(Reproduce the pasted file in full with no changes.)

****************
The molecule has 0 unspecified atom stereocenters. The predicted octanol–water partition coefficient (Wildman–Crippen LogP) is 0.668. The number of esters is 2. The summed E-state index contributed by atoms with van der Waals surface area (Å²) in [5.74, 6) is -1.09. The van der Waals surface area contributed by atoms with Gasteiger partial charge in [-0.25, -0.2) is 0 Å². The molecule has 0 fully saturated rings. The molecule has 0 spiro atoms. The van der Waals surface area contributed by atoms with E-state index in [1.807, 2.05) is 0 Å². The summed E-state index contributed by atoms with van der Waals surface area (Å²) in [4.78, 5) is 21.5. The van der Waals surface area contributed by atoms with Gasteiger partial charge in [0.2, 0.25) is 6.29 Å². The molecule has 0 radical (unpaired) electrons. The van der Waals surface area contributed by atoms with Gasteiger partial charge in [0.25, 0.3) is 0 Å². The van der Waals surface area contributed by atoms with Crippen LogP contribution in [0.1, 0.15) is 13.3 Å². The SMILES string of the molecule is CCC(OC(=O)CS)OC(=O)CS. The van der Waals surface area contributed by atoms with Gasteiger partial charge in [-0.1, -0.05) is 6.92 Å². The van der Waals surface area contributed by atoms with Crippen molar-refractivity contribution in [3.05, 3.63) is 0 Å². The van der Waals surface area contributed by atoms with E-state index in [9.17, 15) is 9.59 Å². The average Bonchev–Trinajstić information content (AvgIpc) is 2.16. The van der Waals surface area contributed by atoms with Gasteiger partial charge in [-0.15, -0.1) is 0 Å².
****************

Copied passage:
The molecule has 0 unspecified atom stereocenters. The predicted octanol–water partition coefficient (Wildman–Crippen LogP) is 0.668. The number of esters is 2. The summed E-state index contributed by atoms with van der Waals surface area (Å²) in [5.74, 6) is -1.09. The van der Waals surface area contributed by atoms with Gasteiger partial charge in [-0.25, -0.2) is 0 Å². The molecule has 0 fully saturated rings. The molecule has 0 spiro atoms. The van der Waals surface area contributed by atoms with E-state index in [1.807, 2.05) is 0 Å². The summed E-state index contributed by atoms with van der Waals surface area (Å²) in [4.78, 5) is 21.5. The van der Waals surface area contributed by atoms with Gasteiger partial charge in [0.2, 0.25) is 6.29 Å². The molecule has 0 radical (unpaired) electrons. The van der Waals surface area contributed by atoms with Gasteiger partial charge in [0.25, 0.3) is 0 Å². The van der Waals surface area contributed by atoms with Crippen LogP contribution in [0.1, 0.15) is 13.3 Å². The SMILES string of the molecule is CCC(OC(=O)CS)OC(=O)CS. The van der Waals surface area contributed by atoms with Gasteiger partial charge in [-0.1, -0.05) is 6.92 Å². The van der Waals surface area contributed by atoms with Crippen molar-refractivity contribution in [3.05, 3.63) is 0 Å². The van der Waals surface area contributed by atoms with E-state index in [9.17, 15) is 9.59 Å². The average Bonchev–Trinajstić information content (AvgIpc) is 2.16. The van der Waals surface area contributed by atoms with Gasteiger partial charge in [-0.15, -0.1) is 0 Å².